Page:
Life Line Stem Cell staff

Life Line Stem Cell staff members, from left, are Ahna Hovis, Sue Wills, Maggie Waltz, Renee Morrison, Pam Rynders, Kelli Mason, Gia Frazier, Terri Tibbot and Brian Tibbot administer the collection of umbilical cord blood, umbilical cord and placenta from 30 hospitals across the state.

NEW HAVEN — Most people don’t realize that the largest stem cell recovery firm in the United States has its headquarters in New Haven. This is where Life Line Stem Cell, owned by New Haven native Terri Tibbot and partners Susan Wills and Brian Tibbot, administers placenta, cord blood and amniotic fluid (afterbirth) collections from 30 birth hospitals around the state for use in treating burn victims, wound treatment and transplants for those suffering from leukemia.

“It’s important to explain that we do not participate in the collection of embryonic stem cells,” Tibbot said. “We, in fact, support giving birth, live babies, healthy moms and babies and what can be accomplished medically with the afterbirth and blood cord. The moms and their babies are the heroes in this whole process and 96% of mothers across the state give us the approval to take their life-saving placenta and umbilical cord blood instead of having it discarded. The mothers have, in fact, been very altruistic and are eager to help after the birth of their babies and willingly make the choice to donate.

“Studies over the past couple decades have discovered more and more applications for the tissue, the fluid and blood cord. The Warton’s jelly (insulator in the cord), for instance, literally is full of amazing properties that can be used on ulcers, repeat surgeries to reduce scarring and adhesions and on wounds that won’t heal. Burn victims heal in weeks instead of months. In addition, these non-embryonic stem cells can enhance the lives of people affected by cancer, multiple sclerosis, sickle cell anemia, Hodgkin’s lymphoma, Crohn’s disease, lupus, Parkinson’s disease, eye injuries and spinal cord injuries.”

In explaining the process, Tibbot said her hospital representatives present mothers who are about to deliver with a brochure detailing how the placenta and umbilical cord will be used. If they consent to let LLSC take the placenta, they then fill out a medical history survey and an FDA approved consent that is faxed to the New Haven office.

After the birth, the umbilical cord, the cord blood, the amniotic fluid and the placenta are immediately packed in ice and sent by Federal Express to one of the two cord blood processing centers as well as other tissue processors in the country where the cells are separated and the tissue is processed. Processing must be done within 40 hours of the birth. “Some mothers,” Tibbot said, “have donated on multiple occasions. Some as many as three times!”

Once the hemopoetic stem cells are separated in the cord blood by the lab, the information is entered into “Be The Match,” a national data base in Washington, D.C. Oncologists seeking a match for their surgical patients can access the information to find the specific blood type and tissue needed.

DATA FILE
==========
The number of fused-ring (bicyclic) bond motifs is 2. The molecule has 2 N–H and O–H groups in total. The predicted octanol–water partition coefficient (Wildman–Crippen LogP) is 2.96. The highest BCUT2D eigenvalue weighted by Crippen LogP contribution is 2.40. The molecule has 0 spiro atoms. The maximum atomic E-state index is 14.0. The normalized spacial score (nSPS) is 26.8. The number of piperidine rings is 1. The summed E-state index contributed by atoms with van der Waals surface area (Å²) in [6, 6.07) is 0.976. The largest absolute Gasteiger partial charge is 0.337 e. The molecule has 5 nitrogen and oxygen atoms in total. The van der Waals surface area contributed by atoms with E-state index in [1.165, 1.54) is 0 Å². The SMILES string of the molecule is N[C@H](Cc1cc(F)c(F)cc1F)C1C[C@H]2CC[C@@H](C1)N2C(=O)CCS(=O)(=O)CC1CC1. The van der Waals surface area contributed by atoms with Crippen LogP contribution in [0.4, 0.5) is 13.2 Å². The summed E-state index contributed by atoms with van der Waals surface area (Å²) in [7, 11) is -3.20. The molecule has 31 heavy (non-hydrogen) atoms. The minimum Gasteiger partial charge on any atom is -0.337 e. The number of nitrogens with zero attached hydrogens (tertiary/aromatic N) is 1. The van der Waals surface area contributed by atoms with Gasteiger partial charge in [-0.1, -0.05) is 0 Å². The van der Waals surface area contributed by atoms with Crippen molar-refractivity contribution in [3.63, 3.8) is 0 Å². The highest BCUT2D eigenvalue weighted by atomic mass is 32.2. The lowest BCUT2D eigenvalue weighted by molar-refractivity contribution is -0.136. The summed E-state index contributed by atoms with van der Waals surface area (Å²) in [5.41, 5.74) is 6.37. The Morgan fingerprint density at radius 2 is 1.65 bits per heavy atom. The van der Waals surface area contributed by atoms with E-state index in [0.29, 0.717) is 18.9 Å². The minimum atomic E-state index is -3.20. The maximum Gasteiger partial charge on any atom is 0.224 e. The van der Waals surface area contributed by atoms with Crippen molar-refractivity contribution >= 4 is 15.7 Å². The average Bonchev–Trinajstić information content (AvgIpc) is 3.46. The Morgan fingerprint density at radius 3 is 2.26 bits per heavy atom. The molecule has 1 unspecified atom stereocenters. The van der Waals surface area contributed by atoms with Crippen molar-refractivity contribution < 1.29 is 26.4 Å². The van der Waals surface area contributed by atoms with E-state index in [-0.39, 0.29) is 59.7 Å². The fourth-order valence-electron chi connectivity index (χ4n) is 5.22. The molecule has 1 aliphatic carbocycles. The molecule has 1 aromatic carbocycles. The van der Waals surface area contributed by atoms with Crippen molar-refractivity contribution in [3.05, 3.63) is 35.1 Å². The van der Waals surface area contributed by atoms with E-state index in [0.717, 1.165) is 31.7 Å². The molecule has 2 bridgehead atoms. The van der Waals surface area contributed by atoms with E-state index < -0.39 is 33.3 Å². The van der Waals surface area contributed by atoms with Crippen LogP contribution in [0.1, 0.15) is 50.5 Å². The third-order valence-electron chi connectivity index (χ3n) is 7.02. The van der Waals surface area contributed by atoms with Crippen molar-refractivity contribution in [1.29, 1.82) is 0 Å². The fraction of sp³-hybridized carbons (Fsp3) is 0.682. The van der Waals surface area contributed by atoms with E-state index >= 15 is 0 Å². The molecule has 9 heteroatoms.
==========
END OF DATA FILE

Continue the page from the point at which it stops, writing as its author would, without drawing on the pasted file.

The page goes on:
LLSC is in the process of moving from 720 Broadway to a larger space (17,000 square feet) in the Continental Diamond building across from the Allen County Public Library on Hartzell Street. One of the reasons the office is moving is because over the last 10 years since the company started it has consented approximately 33,000 Indiana moms per year. Government regulations state that the records on transplantable tissues and cells must be kept for 16 years.

“Because most other states don’t have tissue recovery agencies like ours,” Tibbot said, “we have received requests to set up a similar programs for them. At the present, Indiana is our priority, but we hope to expand into Ohio, Illinois and Texas in the next five years. In the United States there are approximately 220,000 banked cord blood units but the need is over 550,000.”

After graduating from New Haven High School, Tibbot studied biology at Vincennes University and at Indiana University. She earned a master’s degree in nutrition from the University of Alabama. She worked in the St. Joseph Hospital lab before starting LLSC to be part of the regenerative medicine movement. The company operated out of a small office at Delmar Plaza for five years before moving to Broadway in 2014.

“The potential for saving and enhancing lives with the blood and tissue collected after the birth of a healthy baby that otherwise would have been destroyed is huge,” Tibbot said. “The best part of our job is knowing that by providing this donation service, one more child or adult will have the chance to live a full life.”

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